Seventh Framework Programme for Research and Technological Development (FP 7)

The complete name of FP7 is the Seventh Framework Programme for Research and Technological Development. It is the European Union’s main instrument for funding research in Europe. FP7, which applies to the years 2007-2013, is the natural successor to the Sixth Framework Programme (FP6), and is the result of years of consultation with the scientific community, research and policy making institutions, and other interested parties. It is also a key tool to respond to Europe's needs in terms of jobs and competitiveness, and to maintain leadership in the global knowledge economy.

The programme has a total budget of about € 53.2 billion. This represents a substantial increase compared with the previous Framework Programme FP6 (41% at 2004 prices, 63% at current prices), a reflection of the high priority of research in Europe. This money will (for the most part) be spent on grants to research actors all over Europe and beyond, in order to co-finance research, technological development and demonstration projects. Grants are determined on the basis of calls for proposals and a peer review process, which are highly competitive.

The priority areas covered by the FP7 include:

  • fostering cooperative research across Europe;
  • support to pure investigative research at the frontiers of science and technology;
  • support to mobility and carrier development of researches;
  • strengthening research abilities, innovation capacity and competitiveness; and
  • nuclear research.

All Calls are announced in the EU's Official Journal (which is the official source of EU documents). The annual work programmes and the full texts of the Calls are published on the FP7 section of CORDIS, the web site dedicated to EU-supported research. The grant application calls of FP7 are open for applications from:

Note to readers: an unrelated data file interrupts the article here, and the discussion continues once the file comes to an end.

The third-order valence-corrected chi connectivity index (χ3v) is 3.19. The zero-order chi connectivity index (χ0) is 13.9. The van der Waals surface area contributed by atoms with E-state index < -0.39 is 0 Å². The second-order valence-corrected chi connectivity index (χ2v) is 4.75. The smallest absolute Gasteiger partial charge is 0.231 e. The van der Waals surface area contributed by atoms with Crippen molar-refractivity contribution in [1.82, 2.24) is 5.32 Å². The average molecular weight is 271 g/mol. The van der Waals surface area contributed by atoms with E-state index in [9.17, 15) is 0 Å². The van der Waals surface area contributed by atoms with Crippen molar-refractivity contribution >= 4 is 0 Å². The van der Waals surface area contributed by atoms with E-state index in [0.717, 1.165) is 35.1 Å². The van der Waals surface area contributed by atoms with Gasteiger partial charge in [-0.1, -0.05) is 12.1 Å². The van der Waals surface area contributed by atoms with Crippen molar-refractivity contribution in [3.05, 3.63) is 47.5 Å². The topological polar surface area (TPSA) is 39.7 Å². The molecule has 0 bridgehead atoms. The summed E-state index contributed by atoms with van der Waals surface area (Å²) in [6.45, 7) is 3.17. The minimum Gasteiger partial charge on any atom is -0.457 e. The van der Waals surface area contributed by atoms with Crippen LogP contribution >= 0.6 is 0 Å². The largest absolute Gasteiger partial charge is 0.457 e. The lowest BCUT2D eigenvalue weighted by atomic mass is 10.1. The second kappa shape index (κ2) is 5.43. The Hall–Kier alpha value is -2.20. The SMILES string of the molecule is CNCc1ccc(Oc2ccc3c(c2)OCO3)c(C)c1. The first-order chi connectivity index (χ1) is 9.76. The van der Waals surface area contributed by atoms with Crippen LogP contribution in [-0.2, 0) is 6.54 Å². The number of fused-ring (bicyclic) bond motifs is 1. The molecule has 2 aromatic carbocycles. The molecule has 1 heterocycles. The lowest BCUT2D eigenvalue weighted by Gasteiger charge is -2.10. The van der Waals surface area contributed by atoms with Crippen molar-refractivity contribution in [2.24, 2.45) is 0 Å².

• private companies – such as small and medium sized enterprises (SMEs), private research institutes or other industrial participants.
  • public organisations – for example, public universities, regional authorities, public research organisations (PROs).
  • individual researchers – from both the public and private sectors.
  • researchers and organisations outside the European Union – whether from Candidate Countries, Associated States, developing countries, emerging economies or industrial nations.

The applications are to be submitted directly to the European Commission, following the Call for Proposal deadlines and dedicated work programmes.

In all countries eligible to participate in the FP7, the National Contact Points (“NCPs”) have been set up to give personalized help and advice to researchers and organisations intending to participate. Contact your NCP by phone, fax or e-mail in your national language, and explain your situation and your ideas. The NCP’s job is it to point you to the part of FP7 that might be of interest to you and to help you with your application. With their support, getting through the necessary paperwork will be much easier. You will find the address details of your National Contact Point at http://cordis.europa.eu/fp7/get-support_en.html.

A special Unit for coordination of FP 7 and NATO has been established within the Ministry of education and science of the former Yugoslav Republic of Maceodnia with an objective to promote the programme and train prospective applicants. Sector for science and technological development . Tel (02) 3140 185

More details about FP 7 may also be found on http://ec.europa.eu/research/fp7/

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